27 July 2009

Waitangi Park Market gets a new name...

Since moving to Wellington about 5 years ago, I've been a semi-regular at Wellington's vege markets. For a long time it was the one on the corner of Vivian and Willis St, but now that I live closer to the waterfront I've been visiting the Waitangi Park Market, held each Sunday morning in the Te Papa carpark.

Well, more accurately, I should say the former Waitangi Park Market, as it seems they have gotten a PR upgrade and gone for a new image. Last time I visited (a couple Sundays ago) there were blue eco-bags ($3) hanging at each stall emblazoned with a snazzy new name/logo: Harbourside Market. A quick Google search confirmed the name change, and pointed me to the market's website, which is pretty informative and has a gorgeous layout to boot :)

The website has a list of the stallholders at the market as well as heaps of other information, so I won't do a detailed summary here but rather a quick overview of the highlights of my visit the other week.

The market has your regular old fruit and veg sold by various local farms, and what's on offer tends to vary according to the season. Prices for seasonal produce are often way cheaper than supermarkets, too, which is a big plus (and the main drawcard for budget-conscious shoppers like me). The other week there were some beautiful-looking leeks, cauliflowers and broccoli among other greens - I couldn't resist.

Another one of my favourites are the Thai/Cambodian herb stalls. According to the list of stalls on the Harbourside Market website it seems that there are 2 - Thi's and Phala's, and I'm not entirely sure which one I have been to more, but I do tend to get my vibrant green coriander bunches and lemongrass from one of the two.

On this particular occasion I visited Phala's stall and got a little tub of the lemongrass paste ($4 large, $1 small). I've gotten the small tub before and used it to season a Thai stir-fry recipe, which turned out to be the most authentic-tasting thing I've cooked. Next time you're there, give it a smell... if you've been to Thailand before you may recognise it as the smell of street vendors cooking their food (and boy, did I love Bangkok street food). Apparently it keeps for a while, since it's preserved in salt, so this time I bought a big tub hoping it'll last me a bit longer...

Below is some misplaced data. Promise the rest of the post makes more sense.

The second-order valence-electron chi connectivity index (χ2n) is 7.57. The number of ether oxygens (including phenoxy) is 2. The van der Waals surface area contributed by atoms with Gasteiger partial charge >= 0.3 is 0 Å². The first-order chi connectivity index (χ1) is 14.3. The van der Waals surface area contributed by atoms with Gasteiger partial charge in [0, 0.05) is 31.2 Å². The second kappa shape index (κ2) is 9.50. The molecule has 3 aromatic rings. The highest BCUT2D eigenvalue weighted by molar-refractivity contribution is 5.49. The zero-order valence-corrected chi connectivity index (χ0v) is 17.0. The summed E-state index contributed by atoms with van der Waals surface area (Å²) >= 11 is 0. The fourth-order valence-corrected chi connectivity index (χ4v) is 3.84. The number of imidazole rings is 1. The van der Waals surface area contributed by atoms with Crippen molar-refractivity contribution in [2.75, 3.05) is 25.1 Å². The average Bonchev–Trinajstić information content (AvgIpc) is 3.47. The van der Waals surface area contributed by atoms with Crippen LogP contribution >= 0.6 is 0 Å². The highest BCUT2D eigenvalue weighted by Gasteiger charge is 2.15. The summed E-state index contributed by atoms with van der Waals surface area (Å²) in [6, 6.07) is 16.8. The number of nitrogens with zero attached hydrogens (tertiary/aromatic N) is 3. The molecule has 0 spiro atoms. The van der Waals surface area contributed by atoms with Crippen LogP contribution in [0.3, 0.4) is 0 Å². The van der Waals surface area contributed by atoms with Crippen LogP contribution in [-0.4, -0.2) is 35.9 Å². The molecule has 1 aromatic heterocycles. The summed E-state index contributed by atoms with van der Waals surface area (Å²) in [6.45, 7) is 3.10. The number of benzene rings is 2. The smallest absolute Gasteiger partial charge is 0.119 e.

While we're on the topic of Asian foods, there are a few stalls worth checking out, either for something to snack on whilst you shop or containers of food to take away. The Chinese Takeaway stall sells fresh noodles for your soups or stir-fries, as well as hot foods like steamed pork buns, wontons, and (I believe) more substantial meals. I'm a pork bun fiend, so I had to get one: it was light and fluffy on the outside, and the inside tasted suspiciously... homemade. Yup, I doubt these came from a frozen supermarket package (or if they did, a different one to the ones I usually get). Really delicious and perfect for a cold morning!

There were a couple of Indian stalls selling roti and whatnot, but I was particularly drawn to this red mobile because they offered dosa. I will definitely be trying it out in weeks to come, so you can expect to hear about it in more detail then!

There are a number of artisan food sellers with a variety of products, a lot of which is available for tasting, which is what makes the market experience so fun.

It's great to be able to connect with the people involved with the product instead of an anonymous face behind a supermarket counter. Salami, cheese, jam, sauces, breads, baked goods - it's all there.

I've started to get most of my meat from the market too, since I live too far away from my favourite butcher in Kelburn to visit there often. On this visit I bought a lamb roast from the lovely people at Wai-Ora Farm Lamb, which turned out beautifully.

The Heritage Meat stall sells a big variety of sausages and usually has a plate out for tasting - yum! (The beef & guinness are my current favourite but in the past I've bought the pork & apple sausages as well as their chorizo and all have been delicious)

Bulls Bacon also has a stall selling (you guessed it) bacon and pork products, which I haven't tried yet but am very eager to. Will update on that one.

And, (excitingly for people like me who didn't grow up by the sea) there are a couple of boats which pull up to the dock and sell fish right off their decks. I haven't gotten any yet, but they do a roaring trade, so I suspect it can't be bad.

Notably missing the other week was the Mac Snack stall... I think the time I was there before I heard the guy say he would be away for a few weeks, so fingers crossed he'll be back soon... I need my chocolate macadamia nut butter ($8.50) fix!

Whew! This is starting to feel a bit like an advertorial so I'm going to end it here. (We are in no way connected with Harbourside Market - just avid shoppers.) There are heaps more stalls that are worth mentioning... perhaps I will have to report back at a future date. Definitely worth a visit, even if you're not the kind of person who likes to go shopping on a Sunday morning! Who knows, you might develop a new routine.

A definite must-visit!

Harbourside Market
Wellington waterfront
(just beside Te Papa & Waitangi Park)

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